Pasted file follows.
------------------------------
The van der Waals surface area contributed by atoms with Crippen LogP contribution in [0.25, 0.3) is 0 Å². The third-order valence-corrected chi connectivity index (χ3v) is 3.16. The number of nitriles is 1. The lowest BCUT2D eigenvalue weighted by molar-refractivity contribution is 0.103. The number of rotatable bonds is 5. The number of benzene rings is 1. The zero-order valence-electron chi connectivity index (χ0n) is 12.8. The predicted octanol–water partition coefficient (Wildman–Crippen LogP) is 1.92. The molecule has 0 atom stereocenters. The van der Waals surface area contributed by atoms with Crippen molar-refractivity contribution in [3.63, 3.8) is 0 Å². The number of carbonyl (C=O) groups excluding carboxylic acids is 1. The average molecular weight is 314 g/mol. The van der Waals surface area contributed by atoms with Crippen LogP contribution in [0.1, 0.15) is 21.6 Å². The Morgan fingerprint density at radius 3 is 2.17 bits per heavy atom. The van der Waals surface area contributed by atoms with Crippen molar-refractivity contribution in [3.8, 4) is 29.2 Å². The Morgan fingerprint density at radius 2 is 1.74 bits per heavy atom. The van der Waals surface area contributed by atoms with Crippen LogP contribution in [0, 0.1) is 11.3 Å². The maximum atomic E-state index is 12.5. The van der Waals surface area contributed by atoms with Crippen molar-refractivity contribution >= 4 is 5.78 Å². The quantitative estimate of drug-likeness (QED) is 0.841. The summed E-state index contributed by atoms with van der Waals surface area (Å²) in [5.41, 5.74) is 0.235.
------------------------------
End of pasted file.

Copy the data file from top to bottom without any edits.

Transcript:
The van der Waals surface area contributed by atoms with Crippen LogP contribution in [0.25, 0.3) is 0 Å². The third-order valence-corrected chi connectivity index (χ3v) is 3.16. The number of nitriles is 1. The lowest BCUT2D eigenvalue weighted by molar-refractivity contribution is 0.103. The number of rotatable bonds is 5. The number of benzene rings is 1. The zero-order valence-electron chi connectivity index (χ0n) is 12.8. The predicted octanol–water partition coefficient (Wildman–Crippen LogP) is 1.92. The molecule has 0 atom stereocenters. The van der Waals surface area contributed by atoms with Crippen molar-refractivity contribution in [3.63, 3.8) is 0 Å². The number of carbonyl (C=O) groups excluding carboxylic acids is 1. The average molecular weight is 314 g/mol. The van der Waals surface area contributed by atoms with Crippen LogP contribution in [0.1, 0.15) is 21.6 Å². The Morgan fingerprint density at radius 3 is 2.17 bits per heavy atom. The van der Waals surface area contributed by atoms with Crippen molar-refractivity contribution in [3.8, 4) is 29.2 Å². The Morgan fingerprint density at radius 2 is 1.74 bits per heavy atom. The van der Waals surface area contributed by atoms with Crippen LogP contribution in [0, 0.1) is 11.3 Å². The maximum atomic E-state index is 12.5. The van der Waals surface area contributed by atoms with Crippen molar-refractivity contribution >= 4 is 5.78 Å². The quantitative estimate of drug-likeness (QED) is 0.841. The summed E-state index contributed by atoms with van der Waals surface area (Å²) in [5.41, 5.74) is 0.235.